Final Rule Impacts Domestic and Household Workers

When the federal Fair Labor Standards Act (FLSA) was enacted, it did not apply to workers who were employed directly by households and performed domestic service work, such as cooking, housekeeping, cleaning, and gardening. In 1974, Congress explicitly extended many of the protections of the FLSA to “domestic service” employees. However, Congress left exempt from the Act’s minimum wage and overtime protections, those domestic service employees who provide “companionship services” for the elderly or persons requiring assistance caring for themselves as a result of an illness, injury, or disability, and any employee who resides in the household for which he or she provides service.

Since the federal Department of Labor published its initial regulations interpreting the FLSA in 1975, the home care industry has undergone a dramatic transformation. In the 1970s, individuals in need of significant care generally received those services from institutional facilities such as nursing homes. Over time, there has been a significant shift from expensive institutional facilities to private home care subsidized by Medicare and Medicaid. This shift allows individuals in need of care to remain in their homes and communities.

As more individuals choose to receive services at home, rather than in nursing homes or other institutions, workers who provide home care services perform increasingly skilled duties. In 2013, the Department of Labor revised the regulations to better reflect the substantial increase of skilled medical attendants in the home care industry and workforce. Those regulations (the “Final Rule”) went into effect earlier this year.

Under the Final Rule, “direct care workers” are employed as certified nursing assistants, home health aides, personal care aides, and caregivers. Today, direct care workers are not the unskilled workers that Congress envisioned when it enacted the companionship services exemption in 1974, but are instead professional caregivers. As such, the Department of Labor amended the regulations to reflect Congress’ initial intent in extending the FLSA to home care workers.

The Final Rule makes several significant changes of which employers should be aware. First, the tasks that comprise “companionship services” are more clearly defined. Second, the exemptions for companionship services and live-in domestic service employees are limited to the individual, family, or household using the services. Lastly, the recordkeeping requirements for employers of live-in domestic service employees are revised. These requirements must be read in conjunction with the California requirements for domestic care workers.

Companion Services:

Employees who perform companion services are exempt from the minimum wage and overtime protections provided under FLSA. The original regulations exempted workers who performed companion services for elderly people or persons who require assistance caring for themselves because of an illness, injury or disability. This definition was very broadly construed by courts and resulted in many skilled, professional caregivers falling into the exemption.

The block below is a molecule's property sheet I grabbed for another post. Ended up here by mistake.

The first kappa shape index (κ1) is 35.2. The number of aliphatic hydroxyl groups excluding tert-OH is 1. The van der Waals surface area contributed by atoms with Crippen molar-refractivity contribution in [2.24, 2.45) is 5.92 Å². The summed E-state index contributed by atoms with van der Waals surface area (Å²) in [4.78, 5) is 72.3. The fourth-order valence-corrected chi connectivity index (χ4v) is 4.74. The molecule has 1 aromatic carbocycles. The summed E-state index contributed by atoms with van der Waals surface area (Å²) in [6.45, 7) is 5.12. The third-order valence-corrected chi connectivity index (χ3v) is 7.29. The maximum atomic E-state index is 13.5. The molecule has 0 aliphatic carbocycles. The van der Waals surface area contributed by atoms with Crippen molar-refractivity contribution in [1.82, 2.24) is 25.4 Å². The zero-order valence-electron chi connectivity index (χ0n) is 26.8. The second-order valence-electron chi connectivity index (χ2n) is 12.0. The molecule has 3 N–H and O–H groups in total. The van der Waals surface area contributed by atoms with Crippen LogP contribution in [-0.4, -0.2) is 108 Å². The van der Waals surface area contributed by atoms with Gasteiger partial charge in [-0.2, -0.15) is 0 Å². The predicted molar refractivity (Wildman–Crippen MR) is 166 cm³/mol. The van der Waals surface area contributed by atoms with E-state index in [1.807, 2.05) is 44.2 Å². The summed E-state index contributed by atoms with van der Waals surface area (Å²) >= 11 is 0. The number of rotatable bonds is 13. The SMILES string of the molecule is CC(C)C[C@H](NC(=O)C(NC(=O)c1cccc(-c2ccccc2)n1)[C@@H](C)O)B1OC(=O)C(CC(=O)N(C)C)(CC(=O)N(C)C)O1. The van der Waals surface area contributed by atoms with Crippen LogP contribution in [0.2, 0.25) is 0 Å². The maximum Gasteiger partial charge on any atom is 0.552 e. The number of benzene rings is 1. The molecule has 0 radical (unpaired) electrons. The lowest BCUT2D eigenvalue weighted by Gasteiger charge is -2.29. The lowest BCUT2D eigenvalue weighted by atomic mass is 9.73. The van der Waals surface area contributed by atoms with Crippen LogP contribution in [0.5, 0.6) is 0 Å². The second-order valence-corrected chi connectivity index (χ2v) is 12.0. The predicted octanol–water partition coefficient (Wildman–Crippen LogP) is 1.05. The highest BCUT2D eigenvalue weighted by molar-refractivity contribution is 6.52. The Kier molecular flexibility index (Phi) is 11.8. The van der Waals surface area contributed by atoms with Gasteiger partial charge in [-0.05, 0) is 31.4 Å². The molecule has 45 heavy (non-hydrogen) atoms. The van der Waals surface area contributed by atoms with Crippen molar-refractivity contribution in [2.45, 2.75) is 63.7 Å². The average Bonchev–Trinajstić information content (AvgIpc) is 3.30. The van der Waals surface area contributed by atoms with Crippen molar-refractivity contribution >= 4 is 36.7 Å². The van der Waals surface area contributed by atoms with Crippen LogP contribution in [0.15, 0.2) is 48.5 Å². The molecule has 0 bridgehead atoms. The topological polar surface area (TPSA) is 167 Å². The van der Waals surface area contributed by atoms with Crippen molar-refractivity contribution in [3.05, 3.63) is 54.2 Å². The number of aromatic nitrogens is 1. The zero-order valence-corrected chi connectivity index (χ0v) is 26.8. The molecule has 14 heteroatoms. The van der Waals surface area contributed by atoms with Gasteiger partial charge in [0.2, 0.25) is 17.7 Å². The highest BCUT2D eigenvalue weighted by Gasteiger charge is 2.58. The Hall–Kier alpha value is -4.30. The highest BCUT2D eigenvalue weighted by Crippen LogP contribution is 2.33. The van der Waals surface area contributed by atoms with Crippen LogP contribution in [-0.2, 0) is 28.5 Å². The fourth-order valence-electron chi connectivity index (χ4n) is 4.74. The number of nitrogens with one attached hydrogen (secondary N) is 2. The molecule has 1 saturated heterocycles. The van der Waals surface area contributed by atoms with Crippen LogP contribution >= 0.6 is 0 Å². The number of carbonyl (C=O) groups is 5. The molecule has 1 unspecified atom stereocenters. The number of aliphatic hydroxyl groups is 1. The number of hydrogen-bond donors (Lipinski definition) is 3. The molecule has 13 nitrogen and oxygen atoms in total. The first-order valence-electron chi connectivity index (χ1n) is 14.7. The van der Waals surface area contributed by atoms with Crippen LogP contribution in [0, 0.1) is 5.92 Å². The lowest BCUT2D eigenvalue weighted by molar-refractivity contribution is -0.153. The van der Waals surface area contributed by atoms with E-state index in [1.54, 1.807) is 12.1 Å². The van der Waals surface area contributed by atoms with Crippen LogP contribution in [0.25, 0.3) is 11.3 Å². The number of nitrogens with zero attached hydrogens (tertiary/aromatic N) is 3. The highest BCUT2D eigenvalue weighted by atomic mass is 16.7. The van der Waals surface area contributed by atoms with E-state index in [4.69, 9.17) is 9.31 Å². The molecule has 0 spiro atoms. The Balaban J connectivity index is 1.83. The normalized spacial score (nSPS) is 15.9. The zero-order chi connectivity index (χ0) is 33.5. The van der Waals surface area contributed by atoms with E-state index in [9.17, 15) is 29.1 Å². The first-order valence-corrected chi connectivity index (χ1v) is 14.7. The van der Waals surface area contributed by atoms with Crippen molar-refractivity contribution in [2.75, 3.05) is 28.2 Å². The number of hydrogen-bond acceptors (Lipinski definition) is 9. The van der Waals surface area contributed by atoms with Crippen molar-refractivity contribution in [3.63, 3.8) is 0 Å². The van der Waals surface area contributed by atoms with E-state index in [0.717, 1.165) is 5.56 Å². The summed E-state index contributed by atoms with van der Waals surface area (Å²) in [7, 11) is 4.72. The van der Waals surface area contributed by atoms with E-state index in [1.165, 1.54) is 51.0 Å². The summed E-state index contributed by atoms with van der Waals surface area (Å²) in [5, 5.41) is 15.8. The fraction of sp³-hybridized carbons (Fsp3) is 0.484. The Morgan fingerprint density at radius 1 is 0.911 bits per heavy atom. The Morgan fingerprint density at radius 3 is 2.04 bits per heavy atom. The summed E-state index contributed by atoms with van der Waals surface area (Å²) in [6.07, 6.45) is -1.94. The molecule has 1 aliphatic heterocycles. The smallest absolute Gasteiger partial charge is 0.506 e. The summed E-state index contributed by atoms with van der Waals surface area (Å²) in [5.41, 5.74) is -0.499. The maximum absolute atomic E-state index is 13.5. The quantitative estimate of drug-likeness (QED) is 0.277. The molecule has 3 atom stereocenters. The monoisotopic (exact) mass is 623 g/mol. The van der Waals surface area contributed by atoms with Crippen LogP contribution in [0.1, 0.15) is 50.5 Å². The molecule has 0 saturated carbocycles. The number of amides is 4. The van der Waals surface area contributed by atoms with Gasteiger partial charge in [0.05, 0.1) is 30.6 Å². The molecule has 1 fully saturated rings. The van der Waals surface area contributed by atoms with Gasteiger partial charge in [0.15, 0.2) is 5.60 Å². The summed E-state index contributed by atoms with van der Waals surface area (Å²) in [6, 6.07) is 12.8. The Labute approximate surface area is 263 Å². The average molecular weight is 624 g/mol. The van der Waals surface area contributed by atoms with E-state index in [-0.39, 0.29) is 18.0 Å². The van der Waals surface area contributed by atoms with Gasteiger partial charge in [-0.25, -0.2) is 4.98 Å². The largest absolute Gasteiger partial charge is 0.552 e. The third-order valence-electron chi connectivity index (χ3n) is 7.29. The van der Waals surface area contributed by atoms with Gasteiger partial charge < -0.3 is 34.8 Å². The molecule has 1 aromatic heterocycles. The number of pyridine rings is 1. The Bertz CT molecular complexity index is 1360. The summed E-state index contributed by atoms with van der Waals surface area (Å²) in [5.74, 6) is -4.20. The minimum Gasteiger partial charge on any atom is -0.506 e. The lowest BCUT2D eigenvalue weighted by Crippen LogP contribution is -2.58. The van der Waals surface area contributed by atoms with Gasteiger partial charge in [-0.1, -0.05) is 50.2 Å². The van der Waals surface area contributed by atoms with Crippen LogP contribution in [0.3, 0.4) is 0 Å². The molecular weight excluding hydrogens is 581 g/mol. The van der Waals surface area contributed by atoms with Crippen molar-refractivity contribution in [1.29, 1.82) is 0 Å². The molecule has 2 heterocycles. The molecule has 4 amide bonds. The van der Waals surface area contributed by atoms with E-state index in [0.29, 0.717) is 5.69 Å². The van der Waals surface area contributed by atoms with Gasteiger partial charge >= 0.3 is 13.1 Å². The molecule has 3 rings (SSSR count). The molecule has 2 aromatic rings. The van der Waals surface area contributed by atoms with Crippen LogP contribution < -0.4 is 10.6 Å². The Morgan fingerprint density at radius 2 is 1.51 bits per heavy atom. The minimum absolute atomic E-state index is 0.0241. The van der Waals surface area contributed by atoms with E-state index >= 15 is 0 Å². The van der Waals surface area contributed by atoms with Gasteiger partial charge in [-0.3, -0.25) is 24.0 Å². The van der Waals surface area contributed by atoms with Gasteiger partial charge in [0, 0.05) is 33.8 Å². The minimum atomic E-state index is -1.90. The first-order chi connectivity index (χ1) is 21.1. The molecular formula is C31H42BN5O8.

To remedy this, the new regulations more narrowly define “companionship services” as the provision of fellowship and protection. Companionship services may also include the provision of care if the care is provided in conjunction with the provision of fellowship and protection, and does not exceed 20 percent of the total hours worked per person and per workweek.

Fellowship means to engage the person receiving services in social, physical, and mental activities. Protection means to be present with the person receiving services in his or her home or to accompany the person when outside of the home to monitor the person’s safety and well-being. Fellowship and protection may include activities such as conversation; reading; games; crafts; and accompanying the person on walks, on errands, to appointments, or to social events.

Care is limited to assistance with activities of daily living (ADLs) and instrumental activities of daily living (IADLs). ADLs may include activities such as dressing, grooming, feeding, bathing, toileting, and transferring. IADLs are tasks that enable a person to live independently at home. These activities may include meal preparation, driving, light housework, managing finances, assistance with the physical taking of medications, and arranging medical care. If the direct caregiver spends more than twenty percent (20%) of his or her total weekly hours performing ADLs or IADLs they do not qualify for the companion services exemption and must be paid minimum wage and overtime.

Live-in Domestic Service

A live-in domestic service employee is exempt from the minimum wage and overtime protections provided under FLSA. The new law does not change the definition of a live-in domestic service worker. However workers who work several consecutive twenty-four (24) hour shifts are often confused with live-in employees. Therefore an employer should pay close attention to the actual definition of a live-in worker to properly distinguish between these workers and those who work consecutive twenty-four (24) hour shifts.